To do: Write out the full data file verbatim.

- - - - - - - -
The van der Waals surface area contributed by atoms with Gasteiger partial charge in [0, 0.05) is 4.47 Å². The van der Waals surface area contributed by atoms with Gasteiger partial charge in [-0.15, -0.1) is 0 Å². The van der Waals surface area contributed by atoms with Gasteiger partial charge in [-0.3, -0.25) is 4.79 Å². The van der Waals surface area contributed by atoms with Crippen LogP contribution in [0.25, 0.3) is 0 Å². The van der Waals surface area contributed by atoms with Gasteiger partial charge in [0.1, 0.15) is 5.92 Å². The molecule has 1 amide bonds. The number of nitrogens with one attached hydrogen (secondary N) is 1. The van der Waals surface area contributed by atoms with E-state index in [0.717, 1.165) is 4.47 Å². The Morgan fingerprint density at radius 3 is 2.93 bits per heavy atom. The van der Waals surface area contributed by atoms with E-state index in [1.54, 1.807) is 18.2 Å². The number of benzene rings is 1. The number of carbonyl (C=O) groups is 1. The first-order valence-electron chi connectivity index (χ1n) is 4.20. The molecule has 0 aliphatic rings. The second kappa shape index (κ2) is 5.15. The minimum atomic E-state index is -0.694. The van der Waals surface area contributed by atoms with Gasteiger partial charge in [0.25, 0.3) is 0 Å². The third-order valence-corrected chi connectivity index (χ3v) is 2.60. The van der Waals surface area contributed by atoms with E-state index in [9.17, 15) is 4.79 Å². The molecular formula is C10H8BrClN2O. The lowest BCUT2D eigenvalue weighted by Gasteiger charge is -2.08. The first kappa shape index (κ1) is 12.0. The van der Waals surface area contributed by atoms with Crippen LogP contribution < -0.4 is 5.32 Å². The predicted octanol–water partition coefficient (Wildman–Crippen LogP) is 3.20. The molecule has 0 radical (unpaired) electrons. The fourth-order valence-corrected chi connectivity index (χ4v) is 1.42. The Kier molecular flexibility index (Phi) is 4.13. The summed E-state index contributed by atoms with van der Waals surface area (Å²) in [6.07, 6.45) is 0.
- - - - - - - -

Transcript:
The van der Waals surface area contributed by atoms with Gasteiger partial charge in [0, 0.05) is 4.47 Å². The van der Waals surface area contributed by atoms with Gasteiger partial charge in [-0.15, -0.1) is 0 Å². The van der Waals surface area contributed by atoms with Gasteiger partial charge in [-0.3, -0.25) is 4.79 Å². The van der Waals surface area contributed by atoms with Crippen LogP contribution in [0.25, 0.3) is 0 Å². The van der Waals surface area contributed by atoms with Gasteiger partial charge in [0.1, 0.15) is 5.92 Å². The molecule has 1 amide bonds. The number of nitrogens with one attached hydrogen (secondary N) is 1. The van der Waals surface area contributed by atoms with E-state index in [0.717, 1.165) is 4.47 Å². The Morgan fingerprint density at radius 3 is 2.93 bits per heavy atom. The van der Waals surface area contributed by atoms with E-state index in [1.54, 1.807) is 18.2 Å². The number of benzene rings is 1. The number of carbonyl (C=O) groups is 1. The first-order valence-electron chi connectivity index (χ1n) is 4.20. The molecule has 0 aliphatic rings. The second kappa shape index (κ2) is 5.15. The minimum atomic E-state index is -0.694. The van der Waals surface area contributed by atoms with Gasteiger partial charge in [0.25, 0.3) is 0 Å². The third-order valence-corrected chi connectivity index (χ3v) is 2.60. The van der Waals surface area contributed by atoms with E-state index in [9.17, 15) is 4.79 Å². The molecular formula is C10H8BrClN2O. The lowest BCUT2D eigenvalue weighted by Gasteiger charge is -2.08. The first kappa shape index (κ1) is 12.0. The van der Waals surface area contributed by atoms with Crippen LogP contribution < -0.4 is 5.32 Å². The predicted octanol–water partition coefficient (Wildman–Crippen LogP) is 3.20. The molecule has 0 radical (unpaired) electrons. The fourth-order valence-corrected chi connectivity index (χ4v) is 1.42. The Kier molecular flexibility index (Phi) is 4.13. The summed E-state index contributed by atoms with van der Waals surface area (Å²) in [6.07, 6.45) is 0.